The National Hockey League (NHL) has suspended ties with Russian commercial partners and suspended Russian-language coverage of ice hockey action.
The league upheld the decision on Monday, in response to the country’s continued invasion of Ukraine.
Vladimir Putin ordered his troops to launch a military assault on his neighbor in the early hours of Thursday morning, with hundreds of civilians having died in the conflict since.
His actions have been widely condemned, including in the sports world where various leagues, clubs and governing bodies have all taken action.
The NHL is the latest to take such a step, announcing that it has now ruled out any consideration of hosting future league competitions in Russia.
“The National Hockey League condemns Russia’s invasion of Ukraine and urges a peaceful resolution as soon as possible,” the league said in a statement.
“With immediate effect, we are suspending our relationships with our business partners in Russia and we are suspending our social and digital media sites in Russian.
“Furthermore, we stop considering Russia as a venue for future competitions involving the NHL.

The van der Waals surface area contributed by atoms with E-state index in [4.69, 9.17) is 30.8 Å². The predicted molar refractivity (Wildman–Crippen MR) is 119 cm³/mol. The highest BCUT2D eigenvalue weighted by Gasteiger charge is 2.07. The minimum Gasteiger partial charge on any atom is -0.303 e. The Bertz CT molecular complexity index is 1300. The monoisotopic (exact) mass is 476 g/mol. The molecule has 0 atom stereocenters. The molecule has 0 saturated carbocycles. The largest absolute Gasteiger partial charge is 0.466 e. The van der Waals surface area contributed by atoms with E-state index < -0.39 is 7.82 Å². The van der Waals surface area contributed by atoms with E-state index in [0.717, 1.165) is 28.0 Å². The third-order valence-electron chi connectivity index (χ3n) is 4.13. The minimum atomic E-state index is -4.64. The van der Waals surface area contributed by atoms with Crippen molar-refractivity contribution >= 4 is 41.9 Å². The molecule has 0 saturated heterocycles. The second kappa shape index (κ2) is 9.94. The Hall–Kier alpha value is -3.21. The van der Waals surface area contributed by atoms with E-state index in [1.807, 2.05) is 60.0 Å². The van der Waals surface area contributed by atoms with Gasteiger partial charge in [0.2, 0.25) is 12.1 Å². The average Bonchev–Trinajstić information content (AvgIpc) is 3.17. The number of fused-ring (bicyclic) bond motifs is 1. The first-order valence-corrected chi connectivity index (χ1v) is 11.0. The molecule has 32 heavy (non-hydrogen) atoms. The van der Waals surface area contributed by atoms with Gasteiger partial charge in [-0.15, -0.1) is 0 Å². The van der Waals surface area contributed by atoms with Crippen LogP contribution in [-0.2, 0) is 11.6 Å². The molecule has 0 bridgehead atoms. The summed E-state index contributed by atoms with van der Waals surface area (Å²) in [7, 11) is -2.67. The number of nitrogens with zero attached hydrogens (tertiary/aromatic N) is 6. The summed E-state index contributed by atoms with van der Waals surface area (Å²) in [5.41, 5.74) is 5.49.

“We also remain concerned about the well-being of Russian players, who play in the NHL on behalf of their NHL clubs, not on behalf of Russia.
“We understand that they and their families are placed in an extremely difficult position.”
The NHL action comes after the International Ice Hockey Federation (IIHF) banned Russia and Belarus from all tournaments “until further notice.”
The ban covers all age groups, from junior teams to their flagship groups, while Russia were also stripped of the 2023 World Junior Championships.
While NHL teams are based in the United States and Canada, many of the league’s best players hail from Russia.
That includes 2021 Conn Smythe Trophy recipient Andei Vasilevskiy, as well as recent Hart Trophy winners Alexander Ovechkin, Evgeni Malkin and Nikita Kucherov.
The day after Russia launched its invasion, Ovechkin used a press conference to implore the leaders of his native country to cease hostilities.
“It’s a difficult situation. I have family in Russia and these are scary times,” he said. “But we can’t do anything. We just hope it will be over soon and everything will be fine.
“Please, no more war. It doesn’t matter who is in the war – Russia, Ukraine, different countries – I think we live in a world, like, we have to live in peace and in a big world .”